It’s the internet – so link to each other

Well done to Russell Brown over at Public Address (I said they write well) for breaking the story on the Kids Can Stand Tall debacle. It’s a good scoop after some digging into the history of the Telethon beneficiary. I won’t repeat it here – but I will get grumpy instead.

I found Russell’s post after reading an article on Fairfacts*, which linked me to an article on Stuff. Neither the Fairfacts nor the Stuff article linked to Russell’s original article.

Both should know better.

Shame on you Fairfacts:

(and I also couldn’t leave a comment using either Google or WordPress logins)

Shame on you Stuff:

and well done Russell.

Published by Lance Wiggs


10 replies on “It’s the internet – so link to each other”

  1. I’d turn it the other way round = Fairacts is a blogger, so he should know better – it’s his ecosystem.

    Fairfax are a news organisation with a CMS that’s tough to use, lots of deadlines and a destination website that gets traffic regardless of links. Not linking out is, of course, very short term thinking.

    It will be interesting to see whether either respond.


  2. True – Fairfacts probably read it on Stuff and was too lazy to track down the original source (as it wasn’t linked from Stuff) so just linked to Stuff.

    I guess the other issue is : who populates the pages on Stuff with content ? Is it the original author or a keyboard jockey copying and pasting under editorial instruction ?


  3. Many, many times I got grumpy on why blogs repeat, repeat, repeat, link to the latest repeater but never to the original poster.

    I’ve seen Digg links to a blog that was probably fifth on the chain – but no Digg links to the original scoop.

    Same with newspapers. Most New Zealand MSM won’t link to you. Ever. They don’t do it. A bunch of people who don’t get the Internet.


  4. The strangest thing about people being mean (or even anally retentive) about giving links away is that it costs them nothing.

    On the other hand it provides a service to the reader – which is the sign of professionalism – and it does favours for people at the other end.

    You’ve got to wonder about the mental health of people who aren’t willing to give links away.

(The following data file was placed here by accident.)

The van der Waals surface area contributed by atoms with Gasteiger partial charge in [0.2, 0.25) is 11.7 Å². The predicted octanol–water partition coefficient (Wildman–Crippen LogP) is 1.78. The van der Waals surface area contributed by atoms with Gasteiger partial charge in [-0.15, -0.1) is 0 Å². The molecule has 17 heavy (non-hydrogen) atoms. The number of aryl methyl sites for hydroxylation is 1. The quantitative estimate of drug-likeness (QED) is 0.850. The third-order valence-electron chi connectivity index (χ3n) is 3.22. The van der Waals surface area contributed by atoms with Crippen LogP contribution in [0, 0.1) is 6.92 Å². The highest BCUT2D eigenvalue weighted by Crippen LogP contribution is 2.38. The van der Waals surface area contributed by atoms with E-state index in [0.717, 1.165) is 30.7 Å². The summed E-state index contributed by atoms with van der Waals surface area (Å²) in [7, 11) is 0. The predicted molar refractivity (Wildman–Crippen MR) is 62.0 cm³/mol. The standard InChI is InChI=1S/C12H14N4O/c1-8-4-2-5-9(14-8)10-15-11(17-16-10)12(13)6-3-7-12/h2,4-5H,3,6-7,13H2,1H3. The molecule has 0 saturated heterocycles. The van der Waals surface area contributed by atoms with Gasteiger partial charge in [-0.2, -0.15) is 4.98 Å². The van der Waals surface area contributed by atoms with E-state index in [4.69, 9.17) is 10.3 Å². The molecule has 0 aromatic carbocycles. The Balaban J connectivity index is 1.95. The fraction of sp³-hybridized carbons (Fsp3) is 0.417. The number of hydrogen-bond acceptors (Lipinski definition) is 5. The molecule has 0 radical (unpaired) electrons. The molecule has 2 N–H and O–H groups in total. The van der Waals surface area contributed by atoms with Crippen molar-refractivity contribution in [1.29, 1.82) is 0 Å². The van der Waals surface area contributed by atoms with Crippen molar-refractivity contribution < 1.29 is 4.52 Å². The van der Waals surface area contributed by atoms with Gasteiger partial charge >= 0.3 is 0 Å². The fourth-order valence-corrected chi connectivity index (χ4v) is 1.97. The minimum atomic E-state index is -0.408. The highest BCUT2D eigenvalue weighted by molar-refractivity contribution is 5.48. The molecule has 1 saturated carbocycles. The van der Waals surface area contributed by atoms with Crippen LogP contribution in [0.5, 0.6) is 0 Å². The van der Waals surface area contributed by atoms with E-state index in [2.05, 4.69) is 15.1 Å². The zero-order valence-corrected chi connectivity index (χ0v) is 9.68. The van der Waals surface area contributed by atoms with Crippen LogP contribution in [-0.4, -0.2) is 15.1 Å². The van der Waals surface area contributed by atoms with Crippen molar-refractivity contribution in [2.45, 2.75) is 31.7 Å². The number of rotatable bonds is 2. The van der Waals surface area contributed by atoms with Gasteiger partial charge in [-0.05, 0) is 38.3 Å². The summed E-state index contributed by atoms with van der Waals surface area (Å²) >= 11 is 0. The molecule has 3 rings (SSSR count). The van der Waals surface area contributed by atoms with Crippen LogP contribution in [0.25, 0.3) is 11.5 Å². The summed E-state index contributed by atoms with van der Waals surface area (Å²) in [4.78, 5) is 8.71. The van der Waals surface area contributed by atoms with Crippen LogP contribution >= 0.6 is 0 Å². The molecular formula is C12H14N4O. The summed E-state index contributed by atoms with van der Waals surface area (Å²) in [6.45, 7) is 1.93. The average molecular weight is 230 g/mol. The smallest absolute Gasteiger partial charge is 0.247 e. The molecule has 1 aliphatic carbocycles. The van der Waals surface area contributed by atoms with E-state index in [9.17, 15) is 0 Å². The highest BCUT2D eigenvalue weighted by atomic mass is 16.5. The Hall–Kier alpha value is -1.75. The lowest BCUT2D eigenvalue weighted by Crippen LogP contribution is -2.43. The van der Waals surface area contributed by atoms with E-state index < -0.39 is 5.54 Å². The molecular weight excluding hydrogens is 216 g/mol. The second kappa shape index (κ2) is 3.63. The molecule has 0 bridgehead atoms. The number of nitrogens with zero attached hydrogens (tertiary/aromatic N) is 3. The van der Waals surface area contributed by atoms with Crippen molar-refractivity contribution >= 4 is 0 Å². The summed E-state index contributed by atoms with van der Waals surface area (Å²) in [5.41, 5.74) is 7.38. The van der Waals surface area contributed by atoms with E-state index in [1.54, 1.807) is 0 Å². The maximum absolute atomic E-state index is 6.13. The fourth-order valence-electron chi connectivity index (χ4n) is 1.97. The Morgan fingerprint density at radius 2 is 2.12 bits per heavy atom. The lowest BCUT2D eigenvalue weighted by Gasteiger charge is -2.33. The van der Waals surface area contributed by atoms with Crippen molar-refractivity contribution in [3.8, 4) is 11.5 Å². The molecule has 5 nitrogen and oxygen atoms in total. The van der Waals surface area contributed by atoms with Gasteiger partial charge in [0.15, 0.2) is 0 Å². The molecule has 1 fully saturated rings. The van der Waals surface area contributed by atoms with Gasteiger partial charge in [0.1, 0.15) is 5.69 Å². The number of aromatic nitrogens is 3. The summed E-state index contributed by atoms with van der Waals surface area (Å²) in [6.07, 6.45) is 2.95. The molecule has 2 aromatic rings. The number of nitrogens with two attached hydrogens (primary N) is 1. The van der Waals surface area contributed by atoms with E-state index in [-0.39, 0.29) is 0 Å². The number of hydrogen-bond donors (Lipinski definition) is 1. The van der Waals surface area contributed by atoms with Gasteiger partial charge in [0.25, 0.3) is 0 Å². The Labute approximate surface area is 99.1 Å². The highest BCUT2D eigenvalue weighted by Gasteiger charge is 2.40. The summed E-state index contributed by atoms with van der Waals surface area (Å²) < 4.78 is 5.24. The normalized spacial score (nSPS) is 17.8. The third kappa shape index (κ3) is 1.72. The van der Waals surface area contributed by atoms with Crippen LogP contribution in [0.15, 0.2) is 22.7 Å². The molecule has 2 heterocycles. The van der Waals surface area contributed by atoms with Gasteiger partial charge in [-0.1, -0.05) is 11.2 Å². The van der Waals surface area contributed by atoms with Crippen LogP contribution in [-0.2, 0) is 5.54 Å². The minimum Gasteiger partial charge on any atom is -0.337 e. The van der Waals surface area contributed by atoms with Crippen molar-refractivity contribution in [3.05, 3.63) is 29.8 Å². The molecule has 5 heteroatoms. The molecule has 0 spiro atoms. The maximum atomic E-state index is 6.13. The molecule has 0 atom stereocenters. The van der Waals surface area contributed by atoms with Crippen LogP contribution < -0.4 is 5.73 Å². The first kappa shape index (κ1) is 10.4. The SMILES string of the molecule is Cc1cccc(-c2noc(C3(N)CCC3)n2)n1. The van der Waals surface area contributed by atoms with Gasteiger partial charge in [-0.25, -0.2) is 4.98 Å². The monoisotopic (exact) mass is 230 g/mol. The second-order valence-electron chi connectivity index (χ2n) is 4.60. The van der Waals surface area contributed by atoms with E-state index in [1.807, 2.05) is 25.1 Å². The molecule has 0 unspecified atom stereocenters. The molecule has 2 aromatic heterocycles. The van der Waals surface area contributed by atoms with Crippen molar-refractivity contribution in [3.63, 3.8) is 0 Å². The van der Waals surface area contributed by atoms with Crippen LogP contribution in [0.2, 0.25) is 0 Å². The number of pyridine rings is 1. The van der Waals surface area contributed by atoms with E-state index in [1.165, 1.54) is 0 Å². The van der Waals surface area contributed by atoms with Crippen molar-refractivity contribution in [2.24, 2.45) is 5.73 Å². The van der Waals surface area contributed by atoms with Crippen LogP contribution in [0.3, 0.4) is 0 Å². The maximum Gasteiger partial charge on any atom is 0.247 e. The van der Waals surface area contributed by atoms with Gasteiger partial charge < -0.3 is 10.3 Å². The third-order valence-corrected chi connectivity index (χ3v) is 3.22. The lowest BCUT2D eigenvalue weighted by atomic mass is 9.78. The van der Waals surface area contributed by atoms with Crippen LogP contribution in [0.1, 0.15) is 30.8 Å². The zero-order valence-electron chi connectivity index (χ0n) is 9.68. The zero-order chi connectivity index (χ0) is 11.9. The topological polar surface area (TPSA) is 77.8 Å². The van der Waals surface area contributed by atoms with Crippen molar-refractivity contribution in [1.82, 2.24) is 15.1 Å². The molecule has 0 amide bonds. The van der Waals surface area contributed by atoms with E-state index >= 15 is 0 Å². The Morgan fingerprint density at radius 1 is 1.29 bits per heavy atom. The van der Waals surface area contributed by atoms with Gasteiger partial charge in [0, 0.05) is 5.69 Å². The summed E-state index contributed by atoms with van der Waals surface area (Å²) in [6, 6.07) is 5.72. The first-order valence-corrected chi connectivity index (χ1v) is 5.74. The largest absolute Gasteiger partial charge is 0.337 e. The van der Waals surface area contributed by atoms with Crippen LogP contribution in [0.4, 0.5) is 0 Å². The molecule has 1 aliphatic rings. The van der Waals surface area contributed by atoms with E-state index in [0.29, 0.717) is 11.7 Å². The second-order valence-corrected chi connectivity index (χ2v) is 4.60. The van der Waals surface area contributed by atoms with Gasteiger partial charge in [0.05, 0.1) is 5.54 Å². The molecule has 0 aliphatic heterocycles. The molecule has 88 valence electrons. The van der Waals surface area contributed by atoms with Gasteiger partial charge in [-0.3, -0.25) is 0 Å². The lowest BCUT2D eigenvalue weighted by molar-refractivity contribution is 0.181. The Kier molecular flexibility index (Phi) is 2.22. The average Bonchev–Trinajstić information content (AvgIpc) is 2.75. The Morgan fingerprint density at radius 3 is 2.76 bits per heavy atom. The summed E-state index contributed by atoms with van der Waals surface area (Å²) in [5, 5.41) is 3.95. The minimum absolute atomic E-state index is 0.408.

5. Mauricio is right and the “MSM” find it very hard/impossible to credit. When I broke a story about GTA IV R18 being censored for the NZ market and then brought in independently by a private individual/seller, I let a gaming writer in the MSM know.

    He thanked me privately and then asked (yes – he had to ask) if he should credit my original story.


  6. Sorry, but I think you need to be clear here.

    “Not linking” is NOT the same as “not crediting”.

    One is a matter of courtesy, the other infers plagiarism, which is something that MSM reporting stay well clear of.


    1. @kekl well in my case neither happened except as an afterthought – the fact that one had to ask if there should be any link/credit made in the article was telling enough.


  7. The MSM in general are pretty hopeless about linking to their sources, blogs or otherwise. I guess it’s partly because the stories are written to be used in both print and online, and partly because if they started doing it for some stories they’d probably end up with even more complaints from anyone who wasn’t linked to, and the economic benefit of linking to everyone appropriatel is probably far from obvious to the bean counters ultimately calling the shots.

    As to Fairfacts, from a quick glance the blog looks to be neither fair nor particularly factual. Hence I suggest the appropriate punishment for this transgression of blogger etiquette would be to cut it from your RSS feeds!


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